The other day on television, I saw a programme on how chemicals are being injected into fresh still-on-the-plant vegetables and fruit to give them a healthy look. The camera focused on the sinewy arms of a rustic farmer as he plunged a colourless fluid into his green gourd. The anchor warned of the health hazards it could cause to the consumer. It was scary.
How does one tell a contaminated fruit from a harmless one? I haven’t the foggiest. I googled. Apart from some general advice on colours and of not buying off-season fruit, I could not come up with an assuring answer.
I then mailed the query to some of my siblings and family members, including those working abroad. The Harvard grad went into the theory of economics, more to do with why the farmer resorts to such undesirable practices than into what I wanted and needed to know. His answer could have been of greater use to the finance ministry staffers ever busy feeding the trend of pre-budget boost to the agriculture sector.
The doctor nephew went on to explain what chemical the farmer would have used and what specific damage it could cause to the metabolism. He even recommended some antidote to counter the evil effects. The advice included a warning that the antidote might itself cause side-effects in case the fruit was not infected. No good, unless I myself injected the chemical first and then took the antidote.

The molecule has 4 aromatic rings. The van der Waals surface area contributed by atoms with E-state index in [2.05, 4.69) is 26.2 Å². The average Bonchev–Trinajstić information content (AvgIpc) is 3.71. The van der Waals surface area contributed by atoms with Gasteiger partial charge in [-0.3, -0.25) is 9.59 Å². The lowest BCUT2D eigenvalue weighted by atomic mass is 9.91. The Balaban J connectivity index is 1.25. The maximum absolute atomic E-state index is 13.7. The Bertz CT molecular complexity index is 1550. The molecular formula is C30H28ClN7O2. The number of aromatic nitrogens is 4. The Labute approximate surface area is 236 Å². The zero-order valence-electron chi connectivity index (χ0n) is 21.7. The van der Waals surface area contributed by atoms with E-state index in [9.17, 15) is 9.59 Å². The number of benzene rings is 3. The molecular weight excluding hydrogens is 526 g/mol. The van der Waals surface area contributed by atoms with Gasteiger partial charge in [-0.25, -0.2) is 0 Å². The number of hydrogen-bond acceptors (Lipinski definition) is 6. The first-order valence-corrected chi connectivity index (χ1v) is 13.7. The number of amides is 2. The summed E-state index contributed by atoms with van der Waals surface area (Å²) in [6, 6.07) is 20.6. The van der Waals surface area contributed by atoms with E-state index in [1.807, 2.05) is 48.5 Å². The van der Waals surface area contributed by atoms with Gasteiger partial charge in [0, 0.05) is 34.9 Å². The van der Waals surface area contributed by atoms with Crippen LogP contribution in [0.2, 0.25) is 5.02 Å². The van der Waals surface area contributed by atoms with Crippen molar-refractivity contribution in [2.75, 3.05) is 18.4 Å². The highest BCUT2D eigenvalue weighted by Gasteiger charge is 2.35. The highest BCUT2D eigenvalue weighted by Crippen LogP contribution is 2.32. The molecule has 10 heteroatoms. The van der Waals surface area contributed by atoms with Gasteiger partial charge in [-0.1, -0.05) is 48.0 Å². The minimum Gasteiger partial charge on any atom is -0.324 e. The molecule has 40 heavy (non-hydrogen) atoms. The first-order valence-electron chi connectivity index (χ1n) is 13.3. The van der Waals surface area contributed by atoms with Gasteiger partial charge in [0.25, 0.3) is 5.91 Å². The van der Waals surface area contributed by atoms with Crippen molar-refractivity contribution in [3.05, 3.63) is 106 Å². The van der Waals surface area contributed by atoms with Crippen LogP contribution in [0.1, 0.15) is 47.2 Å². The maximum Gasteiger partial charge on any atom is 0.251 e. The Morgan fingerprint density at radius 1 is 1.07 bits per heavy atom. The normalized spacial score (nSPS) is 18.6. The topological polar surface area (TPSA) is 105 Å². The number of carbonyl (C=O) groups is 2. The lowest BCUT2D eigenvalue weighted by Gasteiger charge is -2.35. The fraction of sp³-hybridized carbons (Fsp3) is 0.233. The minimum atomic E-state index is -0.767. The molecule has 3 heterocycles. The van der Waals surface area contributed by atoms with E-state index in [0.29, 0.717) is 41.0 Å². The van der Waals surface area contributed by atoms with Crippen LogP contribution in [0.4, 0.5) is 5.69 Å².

I spent my adolescence as a vegetarian. Back then, the country was not scientifically advanced enough to give farmers easy access to harmful drugs. We climbed trees and plucked the delicacies. We relished everything off the shelf without caring what it might do to our innards. The habit has lingered and I still enjoy the fruit. But the TV programme left me disturbed. Now every time I feel uneasy in the stomach, the farmer’s footage comes back to haunt me.
Our maid does our kitchen shopping. One Saturday evening, she returned from the market with a bag full of mangoes and other summer fruit, happily humming. Lucky she never watches TV — best example of ignorance being bliss.
“Is this fruit pure?” I asked her. “Yes uncle”, she said nonchalantly, stuffing her purchases into the refrigerator. I was not reassured. “How do you know?” I asked, with some irritation at her dismissive answer. “Because when I cut and keep it on the table, ants rush to it”, she said in her simplistic response, “and they never come for dawayee.”
I am tempted to send Ms Anima’s name for a Padma award.